Aging: Non-investment questions to ask before you retire

Using a financial advisor for your investment needs is 100% on brand, but what about other parts of your retirement life? For example, one-third of people age 64 and older have a financial advisor, but only 2 percent have asked their advisor to help them choose Medicare, according to a July report by health care consulting firm Sage Growth Partners.

But Medicare and other non-portfolio topics — like travel and long-term care — can affect your finances.

“We actively provide these ideas to our clients, but there are still many advisors who are not,” says Crystal Cox, a certified financial planner in Madison, Wisconsin. “They’re still just focused on the investments and the portfolio.”

Here are some questions to ask at your next meeting.

What retirement decisions should I think about?

Your retirement life may not last as long as it has in the past. Are you planning to travel? Are you planning to move to another state or downsize? How often do you want to buy a new vehicle?

“Most people just think, ‘I need a certain amount of money to live,'” says Daniel Lash, a certified financial planner in Vienna, Virginia. “What about all the ancillary things that come along with life? All the things you want to do?’

Mapping out your retirement plans can help you and your advisor determine when and how you’ll need money.

“Do you have an idea where you’re going to move and what the real estate looks like in that general area?” Lash says. “They’ve been thinking about retirement, not ‘What am I going to do when I retire?'”

What do I need to know about Medicare?

Although you usually can’t sign up for Medicare until you’re 65, your income in the years before that will affect what you pay for coverage. Each year, both Medicare Part B and Medicare Part D base their premiums on your reported modified adjusted gross income from two years ago. So if you filed more than $91,000 individually or filed more than $182,000 jointly, you’ll pay extra amounts each month.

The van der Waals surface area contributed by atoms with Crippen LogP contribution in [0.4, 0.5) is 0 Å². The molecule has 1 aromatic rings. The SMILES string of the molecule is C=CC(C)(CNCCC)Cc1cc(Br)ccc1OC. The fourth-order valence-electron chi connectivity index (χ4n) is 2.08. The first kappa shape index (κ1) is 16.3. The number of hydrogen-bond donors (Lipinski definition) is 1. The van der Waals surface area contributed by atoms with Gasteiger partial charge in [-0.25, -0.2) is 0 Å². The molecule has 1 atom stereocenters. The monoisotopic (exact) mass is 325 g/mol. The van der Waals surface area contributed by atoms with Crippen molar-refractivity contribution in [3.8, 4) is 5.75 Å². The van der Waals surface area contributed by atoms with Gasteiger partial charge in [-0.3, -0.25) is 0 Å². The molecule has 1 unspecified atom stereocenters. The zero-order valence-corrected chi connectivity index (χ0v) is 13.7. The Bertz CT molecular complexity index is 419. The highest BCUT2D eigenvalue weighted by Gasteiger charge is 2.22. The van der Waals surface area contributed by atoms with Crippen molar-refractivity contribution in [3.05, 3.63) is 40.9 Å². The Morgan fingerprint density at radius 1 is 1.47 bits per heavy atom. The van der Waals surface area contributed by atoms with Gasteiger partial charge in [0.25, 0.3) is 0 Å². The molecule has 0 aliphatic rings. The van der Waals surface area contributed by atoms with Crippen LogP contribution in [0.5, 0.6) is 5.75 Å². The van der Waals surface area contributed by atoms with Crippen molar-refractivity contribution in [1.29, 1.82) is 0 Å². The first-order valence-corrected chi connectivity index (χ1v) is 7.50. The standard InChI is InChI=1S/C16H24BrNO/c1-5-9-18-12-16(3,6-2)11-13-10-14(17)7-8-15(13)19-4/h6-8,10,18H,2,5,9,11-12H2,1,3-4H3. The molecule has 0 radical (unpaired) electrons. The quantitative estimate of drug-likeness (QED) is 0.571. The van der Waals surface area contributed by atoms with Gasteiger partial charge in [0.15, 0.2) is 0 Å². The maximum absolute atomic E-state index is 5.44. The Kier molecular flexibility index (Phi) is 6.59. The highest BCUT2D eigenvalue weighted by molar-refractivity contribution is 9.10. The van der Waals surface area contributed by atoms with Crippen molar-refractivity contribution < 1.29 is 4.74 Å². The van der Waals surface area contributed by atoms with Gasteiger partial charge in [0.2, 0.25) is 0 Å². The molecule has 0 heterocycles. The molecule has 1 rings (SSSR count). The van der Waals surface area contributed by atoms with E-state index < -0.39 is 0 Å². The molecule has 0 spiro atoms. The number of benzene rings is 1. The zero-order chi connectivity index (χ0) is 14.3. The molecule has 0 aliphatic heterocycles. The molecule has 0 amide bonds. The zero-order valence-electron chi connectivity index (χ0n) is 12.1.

“Because there is hindsight of Medicare spending gains, we will adjust plans accordingly, as they may pay significantly more in the first few years after retirement than later in retirement,” Lash says.

It’s also wise to consider guidelines for choosing Medicare in general, because sometimes you can’t change coverage later if your health situation changes — and Medicare is complicated. “We have an annual meeting with someone who is a Medicare specialist,” Lash says. “All customers are invited to attend.”

Can I afford to self-insure long-term care?

A person turning 65 now has about a 70 percent chance of needing some kind of long-term care, and the costs are high: That’s $54,000 a year for an assisted living facility and nearly $95,000 for a shared room in a nursing home, according to the insurance Study of the Genworth Company on the cost of care for 2021.

“Some people are well off enough to be comfortable self-insuring,” says Kevin Brady, a certified financial planner in New York. “Others have more limited assets.”

No matter what the case, it’s crucial to discuss the potential costs and whether you have the savings to manage them. If you don’t, you’ll need to check the numbers on products like long-term care insurance or a hybrid policy that combines permanent life insurance with a long-term care rider.

“We always work with an expert to make predictions and see what makes sense,” Brady says.

Do I have enough money to have fun?

A successful retirement is not always about material possessions. For many, this is a time to realize dreams of travel and other experiences, but spending too frugally can get in the way.

“Clients are often overly conservative for fear of running out of money, but in the process they’re diminishing the retirement experience,” says Kevin Lum, a certified financial planner in Los Angeles. “By the time they realize their abundance, they are too old to spend it.”

Talk to your advisor about your big wants and whether you have enough money to splurge a little before settling on a quieter spending spree.

The actual cost of retirement looks more like a smile than a straight line, Lum says, with more spending at the beginning for things like travel and more spending at the end for long-term care.

“I’m not saying people should spend irrationally,” says Lum, “but thinking of retirement spending as a fixed calculation that doesn’t change over a lifetime of retirement is not a smart idea.”

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